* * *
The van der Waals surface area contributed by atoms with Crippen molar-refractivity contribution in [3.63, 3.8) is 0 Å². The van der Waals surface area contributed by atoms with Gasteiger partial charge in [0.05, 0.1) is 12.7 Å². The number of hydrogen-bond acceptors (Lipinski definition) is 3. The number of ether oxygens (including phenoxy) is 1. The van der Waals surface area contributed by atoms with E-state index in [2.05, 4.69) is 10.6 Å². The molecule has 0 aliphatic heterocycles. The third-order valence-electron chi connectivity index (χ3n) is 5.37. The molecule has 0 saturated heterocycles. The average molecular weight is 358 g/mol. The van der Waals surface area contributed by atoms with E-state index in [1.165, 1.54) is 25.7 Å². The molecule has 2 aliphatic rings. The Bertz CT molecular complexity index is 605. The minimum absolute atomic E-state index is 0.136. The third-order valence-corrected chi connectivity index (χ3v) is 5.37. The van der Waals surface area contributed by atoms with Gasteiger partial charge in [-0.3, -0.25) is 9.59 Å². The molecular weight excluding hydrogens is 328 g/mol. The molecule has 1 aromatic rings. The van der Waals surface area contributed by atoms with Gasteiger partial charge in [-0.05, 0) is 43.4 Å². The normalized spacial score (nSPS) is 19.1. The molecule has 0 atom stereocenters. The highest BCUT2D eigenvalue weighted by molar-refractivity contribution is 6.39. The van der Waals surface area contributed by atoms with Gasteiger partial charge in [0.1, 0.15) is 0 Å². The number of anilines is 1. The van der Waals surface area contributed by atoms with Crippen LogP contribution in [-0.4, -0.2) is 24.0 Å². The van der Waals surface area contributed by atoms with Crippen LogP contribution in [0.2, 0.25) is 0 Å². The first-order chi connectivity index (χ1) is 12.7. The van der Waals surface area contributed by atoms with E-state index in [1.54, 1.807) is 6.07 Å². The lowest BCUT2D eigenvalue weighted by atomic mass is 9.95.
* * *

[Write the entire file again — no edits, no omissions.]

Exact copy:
The van der Waals surface area contributed by atoms with Crippen molar-refractivity contribution in [3.63, 3.8) is 0 Å². The van der Waals surface area contributed by atoms with Gasteiger partial charge in [0.05, 0.1) is 12.7 Å². The number of hydrogen-bond acceptors (Lipinski definition) is 3. The number of ether oxygens (including phenoxy) is 1. The van der Waals surface area contributed by atoms with E-state index in [2.05, 4.69) is 10.6 Å². The molecule has 0 aliphatic heterocycles. The third-order valence-electron chi connectivity index (χ3n) is 5.37. The molecule has 0 saturated heterocycles. The average molecular weight is 358 g/mol. The van der Waals surface area contributed by atoms with E-state index in [1.165, 1.54) is 25.7 Å². The molecule has 2 aliphatic rings. The Bertz CT molecular complexity index is 605. The minimum absolute atomic E-state index is 0.136. The third-order valence-corrected chi connectivity index (χ3v) is 5.37. The van der Waals surface area contributed by atoms with Gasteiger partial charge in [-0.3, -0.25) is 9.59 Å². The molecular weight excluding hydrogens is 328 g/mol. The molecule has 1 aromatic rings. The van der Waals surface area contributed by atoms with Gasteiger partial charge in [-0.05, 0) is 43.4 Å². The normalized spacial score (nSPS) is 19.1. The molecule has 0 atom stereocenters. The highest BCUT2D eigenvalue weighted by molar-refractivity contribution is 6.39. The van der Waals surface area contributed by atoms with Gasteiger partial charge in [0.1, 0.15) is 0 Å². The number of anilines is 1. The van der Waals surface area contributed by atoms with Crippen LogP contribution in [-0.4, -0.2) is 24.0 Å². The van der Waals surface area contributed by atoms with Crippen LogP contribution in [0.2, 0.25) is 0 Å². The first-order chi connectivity index (χ1) is 12.7. The van der Waals surface area contributed by atoms with E-state index in [1.54, 1.807) is 6.07 Å². The lowest BCUT2D eigenvalue weighted by atomic mass is 9.95.